Tumgan (also known as Turkshad, Turxanthos or Turksanf) was a shad (governor prince) of the Turkic Empire (also called Göktürk) in the late 6th century. According to Edward Gibbon his name may be a title rather than a proper name.[1]


In 552 Bumin founded the Gokturk Empire. His younger brother Istämi was viceroy (Yabghu) in the west. In 575 Ishtami was followed by Tardu. By 575/76 Tamgan held some kind of power in the far west around the Volga River. He was probably Tardu's younger brother.[2]

Relations with the Byzantine Empire

Because of the geographic position of his region, Tamgan was responsible in diplomatic relations with Byzantine Empire. (Hence, the historical sources about Tamgan are mostly the reports of Byzantine envoys). Initially Turkic and Byzantine Empires were allies against Sassanid Iran and Pannonian Avars. However, according to Byzantine historian Menander Protector, a Byzantine envoy named Valentinos visited Tamgan's headquarters where Tamgan accused Byzantines for the recently signed treaty between the Byzantine Empire and the Avars. He said that the Byzantines were liars and had ten tongues, meaning they were unreliable as allies. He also threatened the Byzantine side mentioning the rivers Danapr, Istr and Evr. (Former names of Dnieper, Danube and Maritsa.) [3] Following this accusation, Turks began to capture Byzantine possessions around north east Black Sea coasts and even Crimea. Briefly, a part of Bosporan Kingdom in Crimea, a vassal of Byzantine Empire fell to Turks.[4] Tardu effectively fought in this area, but left his gains to Tamgan. (About half a century later Byzantine Turkic relations recovered and Turks collaborated with Heraclius in the invasion of North Caucasus.)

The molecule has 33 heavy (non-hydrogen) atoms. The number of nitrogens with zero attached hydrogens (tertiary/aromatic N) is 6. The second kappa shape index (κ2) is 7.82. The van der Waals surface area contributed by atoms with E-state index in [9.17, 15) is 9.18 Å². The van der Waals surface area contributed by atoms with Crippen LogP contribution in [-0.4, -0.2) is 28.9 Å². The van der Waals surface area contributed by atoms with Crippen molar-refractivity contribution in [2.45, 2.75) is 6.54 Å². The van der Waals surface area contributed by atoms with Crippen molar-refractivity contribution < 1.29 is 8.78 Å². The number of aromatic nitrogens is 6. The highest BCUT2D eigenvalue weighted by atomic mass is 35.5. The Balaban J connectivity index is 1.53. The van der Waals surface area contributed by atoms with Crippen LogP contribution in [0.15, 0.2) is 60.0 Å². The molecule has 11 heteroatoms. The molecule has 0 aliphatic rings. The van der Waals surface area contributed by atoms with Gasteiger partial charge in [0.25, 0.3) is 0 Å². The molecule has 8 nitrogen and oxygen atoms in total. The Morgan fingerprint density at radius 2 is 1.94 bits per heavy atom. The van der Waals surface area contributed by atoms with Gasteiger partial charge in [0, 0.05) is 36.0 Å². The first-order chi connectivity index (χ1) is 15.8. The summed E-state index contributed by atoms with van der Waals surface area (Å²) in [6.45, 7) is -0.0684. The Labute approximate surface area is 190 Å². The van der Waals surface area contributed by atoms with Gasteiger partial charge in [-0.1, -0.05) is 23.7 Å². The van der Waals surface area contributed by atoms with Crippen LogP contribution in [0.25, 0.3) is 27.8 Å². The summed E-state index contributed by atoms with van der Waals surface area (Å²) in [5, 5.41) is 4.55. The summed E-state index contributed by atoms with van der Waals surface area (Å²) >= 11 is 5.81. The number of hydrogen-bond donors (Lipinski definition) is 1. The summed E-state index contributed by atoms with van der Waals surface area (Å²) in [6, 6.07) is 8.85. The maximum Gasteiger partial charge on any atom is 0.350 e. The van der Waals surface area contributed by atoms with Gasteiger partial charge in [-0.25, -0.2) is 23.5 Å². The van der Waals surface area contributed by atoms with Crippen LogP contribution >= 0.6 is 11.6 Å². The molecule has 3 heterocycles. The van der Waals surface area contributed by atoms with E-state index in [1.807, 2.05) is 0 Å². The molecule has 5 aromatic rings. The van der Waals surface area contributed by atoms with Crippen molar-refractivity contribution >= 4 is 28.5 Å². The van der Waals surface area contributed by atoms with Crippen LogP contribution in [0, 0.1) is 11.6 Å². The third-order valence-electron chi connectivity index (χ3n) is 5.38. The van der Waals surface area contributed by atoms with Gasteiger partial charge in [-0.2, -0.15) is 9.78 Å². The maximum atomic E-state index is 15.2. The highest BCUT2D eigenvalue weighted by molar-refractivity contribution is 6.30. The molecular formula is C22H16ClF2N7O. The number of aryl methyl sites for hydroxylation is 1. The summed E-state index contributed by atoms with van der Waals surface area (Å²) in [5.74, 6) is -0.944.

There is no record of Tamgan's death. However it is known that together with his brother he supported Apa Khagan during the Turkic interregnum after 584.[3] Thus Tamgan's death year can be located to be later than 584.


  1. ^ Edward Gibbon: Decline and fall of the Roman Empire Vol IV, ISBN 0-8095-9238-X p.576
  2. ^ According to Cambridge History of Inner Asia, ISBN 0-521-24304-1 , p.304 Menander said omaimos which usually means brother but can also mean close relative.
  3. ^ a b L.M.Gümilev :Eski Türkler, tr:Ahsen Batur, Selenge yayınları, İstanbul, 2002, ISBN 975-7856-39-8, OCLC 52822672, p.69, 141
  4. ^ S.G.Klashtorny-T,I.Sultanov:Türkün Üçbinyılı (tr:D.Ahsen batur),Selenge yayınları, ISBN 975-8839-03-9, p.102